Adrian Peterson opens up, speaks candidly about death of son, tabloid reports
In comments made to the assembled media on Thursday at Winter Park, the Minnesota Vikings practice facility, running back Adrian Peterson addressed not only the death of his two-year-old son in South Dakota last week but also about the apparently ongoing and severely unflattering developments being covered by tabloids and elsewhere regarding allegations that he has fathered seven children with several different women.
Peterson was excused from Vikings team activities on Wednesday for “personal reasons,” and revealed to the media on Thursday that it was so he could attend the funeral of his slain son, a child he admits he did not know about until just recently.
Peterson insisted that dealing with such heavy scrutiny of his personal life does not trouble him.
“Not at all. People are going to speculate and say this and that. I can’t let that bother me. I’ve been too focused on trying to mourn and be there for his mother and take in the loss of my son,” Peterson said. “I haven’t been able to focus on anything else outside of that.”
When discussing his slain son, Peterson was up front and honest.
“It’s an unfortunate situation and I can speak on it,” Peterson said. “But, yeah, I found out recently that it was my son, like two months ago. I was planning on seeing him and I had talked with his mom and had gotten some things together as far as financially helping her. Unfortunately, this situation took place and it’s devastating. A lot of people won’t ever understand the situation that I am in, to see it the way I’m seeing the situation. It’s tough, but I’m able to deal with that. I got a good supporting cast around me that has been supporting me at this tough time.”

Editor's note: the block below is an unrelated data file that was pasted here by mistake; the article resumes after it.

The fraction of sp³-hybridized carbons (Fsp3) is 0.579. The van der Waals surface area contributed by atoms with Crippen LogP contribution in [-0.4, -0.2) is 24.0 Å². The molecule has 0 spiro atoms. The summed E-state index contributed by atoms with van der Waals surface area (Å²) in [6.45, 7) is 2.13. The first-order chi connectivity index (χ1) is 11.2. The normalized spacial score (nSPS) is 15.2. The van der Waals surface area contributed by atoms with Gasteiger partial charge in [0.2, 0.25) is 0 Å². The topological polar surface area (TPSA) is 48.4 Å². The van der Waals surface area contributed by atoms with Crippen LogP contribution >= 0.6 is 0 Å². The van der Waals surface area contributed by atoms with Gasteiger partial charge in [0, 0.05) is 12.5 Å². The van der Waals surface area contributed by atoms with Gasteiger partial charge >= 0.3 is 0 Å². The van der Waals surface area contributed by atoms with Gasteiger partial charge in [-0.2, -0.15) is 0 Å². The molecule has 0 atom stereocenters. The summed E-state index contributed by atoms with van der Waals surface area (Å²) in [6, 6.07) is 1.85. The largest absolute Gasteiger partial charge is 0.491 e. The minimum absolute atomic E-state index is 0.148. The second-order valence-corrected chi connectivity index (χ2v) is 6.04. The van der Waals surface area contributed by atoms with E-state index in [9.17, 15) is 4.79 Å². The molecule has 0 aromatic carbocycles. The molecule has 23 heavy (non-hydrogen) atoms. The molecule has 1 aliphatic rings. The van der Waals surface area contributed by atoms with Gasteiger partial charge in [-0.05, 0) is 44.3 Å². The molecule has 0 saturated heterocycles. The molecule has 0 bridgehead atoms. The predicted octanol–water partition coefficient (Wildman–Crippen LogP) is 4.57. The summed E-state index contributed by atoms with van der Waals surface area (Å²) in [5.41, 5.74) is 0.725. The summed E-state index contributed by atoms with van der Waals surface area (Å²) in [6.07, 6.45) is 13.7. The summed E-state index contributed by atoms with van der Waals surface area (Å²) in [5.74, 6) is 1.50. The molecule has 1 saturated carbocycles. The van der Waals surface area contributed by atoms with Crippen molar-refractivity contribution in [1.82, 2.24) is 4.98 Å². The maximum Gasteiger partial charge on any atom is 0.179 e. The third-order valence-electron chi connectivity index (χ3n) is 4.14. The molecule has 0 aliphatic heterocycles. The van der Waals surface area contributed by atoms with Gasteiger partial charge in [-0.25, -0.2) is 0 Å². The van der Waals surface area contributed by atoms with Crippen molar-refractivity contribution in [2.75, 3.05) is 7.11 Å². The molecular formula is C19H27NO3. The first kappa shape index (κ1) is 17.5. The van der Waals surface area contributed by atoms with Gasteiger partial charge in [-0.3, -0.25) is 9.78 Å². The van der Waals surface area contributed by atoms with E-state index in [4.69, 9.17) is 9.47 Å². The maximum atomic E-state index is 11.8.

Asked if he believes the controversy, allegations and tragedy currently consuming his personal life will have any effect on his play, Peterson appeared to indicate that he did not think that would be the case.
“When trials come in life, you can do two things. You can let it beat you up and hold you down or you can find good from it and become stronger. That’s the way I’ve always approached tragic events and adversity in my life. So i don’t see myself going downhill. I see myself improving from this.”
When asked how he is holding up overall, Peterson admitted that while it’s a tough situation, he will persevere and get through it.
“I’m standing strong, I am,” Peterson said. “My main focus has been on my son and his mother and their family down there in Sioux Falls. I’ve just been trying to wrap my head around things and try to stay focused and play ball as well. Things have been tough, but I can handle a lot. Like I said, I’m built for anything that comes my way. This right here will pass.”
Many things have been written about the tragedy of Peterson’s two-year-old son being murdered and how he has responded to it. Some have been thoughtful, insightful and intelligent. Others, not so much (see here and here).
In the end, how one chooses to judge Peterson in light of how he has conducted himself in his personal life — especially in light of recent developments and allegations — is subject to each individual’s interpretation according to their personal beliefs, morals and values, among other things. But ultimately, it is Peterson’s life, after all, and it’s up to him how he chooses to live it, the manner in which he deals with troubles, tragedies and personal struggles — whether caused by his actions or external forces beyond his control — and how he carries himself in his personal life, whether we agree with how he goes about it or not.
Video of Peterson’s comments is available at the Access Vikings blog on StarTribune.com.